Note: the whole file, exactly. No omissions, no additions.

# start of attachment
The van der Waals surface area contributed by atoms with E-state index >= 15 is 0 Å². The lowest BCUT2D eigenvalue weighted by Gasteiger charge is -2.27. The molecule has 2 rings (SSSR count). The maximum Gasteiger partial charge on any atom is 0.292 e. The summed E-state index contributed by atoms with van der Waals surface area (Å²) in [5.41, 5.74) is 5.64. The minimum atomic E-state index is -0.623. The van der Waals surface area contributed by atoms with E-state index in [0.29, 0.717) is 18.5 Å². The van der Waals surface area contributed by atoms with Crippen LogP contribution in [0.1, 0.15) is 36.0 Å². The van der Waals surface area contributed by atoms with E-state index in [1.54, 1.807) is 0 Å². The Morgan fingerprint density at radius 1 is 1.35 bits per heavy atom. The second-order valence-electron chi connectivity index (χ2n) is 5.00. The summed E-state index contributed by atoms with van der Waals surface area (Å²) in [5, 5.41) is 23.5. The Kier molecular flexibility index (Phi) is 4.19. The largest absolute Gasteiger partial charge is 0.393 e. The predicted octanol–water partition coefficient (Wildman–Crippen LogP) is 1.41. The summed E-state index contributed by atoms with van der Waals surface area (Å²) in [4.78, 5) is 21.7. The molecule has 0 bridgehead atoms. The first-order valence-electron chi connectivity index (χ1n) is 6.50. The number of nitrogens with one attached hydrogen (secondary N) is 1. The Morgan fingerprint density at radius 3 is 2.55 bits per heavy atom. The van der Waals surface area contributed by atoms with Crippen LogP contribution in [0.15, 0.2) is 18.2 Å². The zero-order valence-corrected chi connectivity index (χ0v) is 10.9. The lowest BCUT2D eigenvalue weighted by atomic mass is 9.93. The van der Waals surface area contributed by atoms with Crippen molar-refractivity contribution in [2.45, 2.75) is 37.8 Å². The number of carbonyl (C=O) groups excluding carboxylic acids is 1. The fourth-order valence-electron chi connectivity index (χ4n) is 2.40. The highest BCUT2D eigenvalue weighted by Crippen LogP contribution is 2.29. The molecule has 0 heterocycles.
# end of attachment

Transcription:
The van der Waals surface area contributed by atoms with E-state index >= 15 is 0 Å². The lowest BCUT2D eigenvalue weighted by Gasteiger charge is -2.27. The molecule has 2 rings (SSSR count). The maximum Gasteiger partial charge on any atom is 0.292 e. The summed E-state index contributed by atoms with van der Waals surface area (Å²) in [5.41, 5.74) is 5.64. The minimum atomic E-state index is -0.623. The van der Waals surface area contributed by atoms with E-state index in [0.29, 0.717) is 18.5 Å². The van der Waals surface area contributed by atoms with Crippen LogP contribution in [0.1, 0.15) is 36.0 Å². The van der Waals surface area contributed by atoms with E-state index in [1.54, 1.807) is 0 Å². The Morgan fingerprint density at radius 1 is 1.35 bits per heavy atom. The second-order valence-electron chi connectivity index (χ2n) is 5.00. The summed E-state index contributed by atoms with van der Waals surface area (Å²) in [5, 5.41) is 23.5. The Kier molecular flexibility index (Phi) is 4.19. The largest absolute Gasteiger partial charge is 0.393 e. The predicted octanol–water partition coefficient (Wildman–Crippen LogP) is 1.41. The summed E-state index contributed by atoms with van der Waals surface area (Å²) in [4.78, 5) is 21.7. The molecule has 0 bridgehead atoms. The first-order valence-electron chi connectivity index (χ1n) is 6.50. The number of nitrogens with one attached hydrogen (secondary N) is 1. The Morgan fingerprint density at radius 3 is 2.55 bits per heavy atom. The van der Waals surface area contributed by atoms with Crippen LogP contribution in [0.15, 0.2) is 18.2 Å². The zero-order valence-corrected chi connectivity index (χ0v) is 10.9. The lowest BCUT2D eigenvalue weighted by atomic mass is 9.93. The van der Waals surface area contributed by atoms with Crippen molar-refractivity contribution in [2.45, 2.75) is 37.8 Å². The number of carbonyl (C=O) groups excluding carboxylic acids is 1. The fourth-order valence-electron chi connectivity index (χ4n) is 2.40. The highest BCUT2D eigenvalue weighted by Crippen LogP contribution is 2.29. The molecule has 0 heterocycles.